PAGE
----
This morning, while I was attending a service at a local Unitarian Church, a person mentioned how they felt safe and welcome while at the Church. This was distinguished from how they have felt recently when out in public, where they said their mood has in general turned from being cautiously optimistic to worried about the future. In describing their feelings, they said that they felt a renewed appreciation for the meaning of the word ‘sanctuary.’
In reflecting on her statement, I was reminded of times in my life when I was undergoing something stressful, and how important it was to me to have the support of communal institutions where I could go for rest, relief, and understanding. Given the tenseness of society recently, I feel that these places are in need more than ever. This is not to say that the frustrations, anger, and worries plaguing people in our society should be stifled (quite the contrary), but rather that the two go hand in hand. At their best, places of sanctuary can provide people with a place to reflect on their actions and reconsider whether they were right. Similarly, they can help those who are in trouble develop a plan of action. When tenseness is all that exists, very little reflection and thought can occur. Just as democracy does not work when there is no discussion, it similarly does not work well when there is so much shouting that no communication actually takes place.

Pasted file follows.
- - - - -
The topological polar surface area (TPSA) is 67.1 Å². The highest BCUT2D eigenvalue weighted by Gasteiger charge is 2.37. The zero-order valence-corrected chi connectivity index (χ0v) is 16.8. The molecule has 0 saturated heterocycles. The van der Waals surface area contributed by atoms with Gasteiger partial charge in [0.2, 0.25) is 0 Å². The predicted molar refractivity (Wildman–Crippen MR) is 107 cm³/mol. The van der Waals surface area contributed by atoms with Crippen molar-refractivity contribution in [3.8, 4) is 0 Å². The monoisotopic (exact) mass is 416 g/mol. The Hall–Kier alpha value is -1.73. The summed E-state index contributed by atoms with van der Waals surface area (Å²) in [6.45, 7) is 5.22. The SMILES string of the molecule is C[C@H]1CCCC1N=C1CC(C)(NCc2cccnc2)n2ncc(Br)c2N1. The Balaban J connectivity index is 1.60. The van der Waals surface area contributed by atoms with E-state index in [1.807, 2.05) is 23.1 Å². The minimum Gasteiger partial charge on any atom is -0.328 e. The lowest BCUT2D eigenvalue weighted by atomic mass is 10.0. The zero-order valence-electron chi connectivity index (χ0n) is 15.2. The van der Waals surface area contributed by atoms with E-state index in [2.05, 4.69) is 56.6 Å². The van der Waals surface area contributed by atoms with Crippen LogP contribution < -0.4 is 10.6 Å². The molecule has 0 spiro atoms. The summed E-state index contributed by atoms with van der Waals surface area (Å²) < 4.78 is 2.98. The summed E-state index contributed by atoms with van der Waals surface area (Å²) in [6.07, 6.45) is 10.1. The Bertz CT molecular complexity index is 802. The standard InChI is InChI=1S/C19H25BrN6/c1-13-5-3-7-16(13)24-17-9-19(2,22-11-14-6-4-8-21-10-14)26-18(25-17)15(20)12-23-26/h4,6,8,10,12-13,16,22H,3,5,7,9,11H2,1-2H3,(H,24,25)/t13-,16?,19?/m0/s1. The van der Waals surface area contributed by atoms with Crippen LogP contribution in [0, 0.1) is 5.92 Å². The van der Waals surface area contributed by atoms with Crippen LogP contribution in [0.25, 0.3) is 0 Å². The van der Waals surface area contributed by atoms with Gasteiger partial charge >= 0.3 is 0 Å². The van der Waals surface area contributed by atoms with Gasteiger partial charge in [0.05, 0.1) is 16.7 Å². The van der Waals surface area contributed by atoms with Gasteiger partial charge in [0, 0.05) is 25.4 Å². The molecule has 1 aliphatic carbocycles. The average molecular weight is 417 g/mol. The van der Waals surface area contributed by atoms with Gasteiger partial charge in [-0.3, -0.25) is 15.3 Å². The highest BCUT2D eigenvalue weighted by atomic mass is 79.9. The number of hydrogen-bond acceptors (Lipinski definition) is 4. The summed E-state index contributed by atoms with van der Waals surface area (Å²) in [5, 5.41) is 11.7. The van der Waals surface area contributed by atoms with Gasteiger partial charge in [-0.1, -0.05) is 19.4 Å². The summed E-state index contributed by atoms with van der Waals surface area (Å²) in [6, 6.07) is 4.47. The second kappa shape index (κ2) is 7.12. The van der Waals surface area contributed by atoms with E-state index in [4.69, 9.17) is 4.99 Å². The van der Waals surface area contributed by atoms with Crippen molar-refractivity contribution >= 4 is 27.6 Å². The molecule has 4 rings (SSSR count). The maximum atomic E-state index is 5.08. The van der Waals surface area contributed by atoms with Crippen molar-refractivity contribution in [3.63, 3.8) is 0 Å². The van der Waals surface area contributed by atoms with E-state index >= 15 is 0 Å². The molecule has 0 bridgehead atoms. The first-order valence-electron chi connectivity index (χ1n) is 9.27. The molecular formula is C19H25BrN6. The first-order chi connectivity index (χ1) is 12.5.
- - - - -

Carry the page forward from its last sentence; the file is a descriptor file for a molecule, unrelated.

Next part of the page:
The following works highlight the utility of places of sanctuary, and discuss their proper role in modern life.
- Margaret Pabst Battin, Ethics in the Sanctuary: Examining the Practices of Organized Religion, Yale University Press, 1992.
- Peter Alagona, “A Sanctuary for Science: The Hastings Natural History Reservation and the Origins of the University of California’s Natural Reserve System,” Journal of the History of Biology, Winter 2012.
- Frank Schalow, Heidegger and the Quest for the Sacred: From Thought to the Sanctuary of Faith, Springer, 2001.
- Bryce Christensen, “Balkanized Bureaucracy or Utopian Sanctuary? The Crisis in the Modern University,” Modern Age, Summer 2014.
- Jacqueline Chase, “Becoming Sanctuary,” Pastoral Psychology, February 2011.
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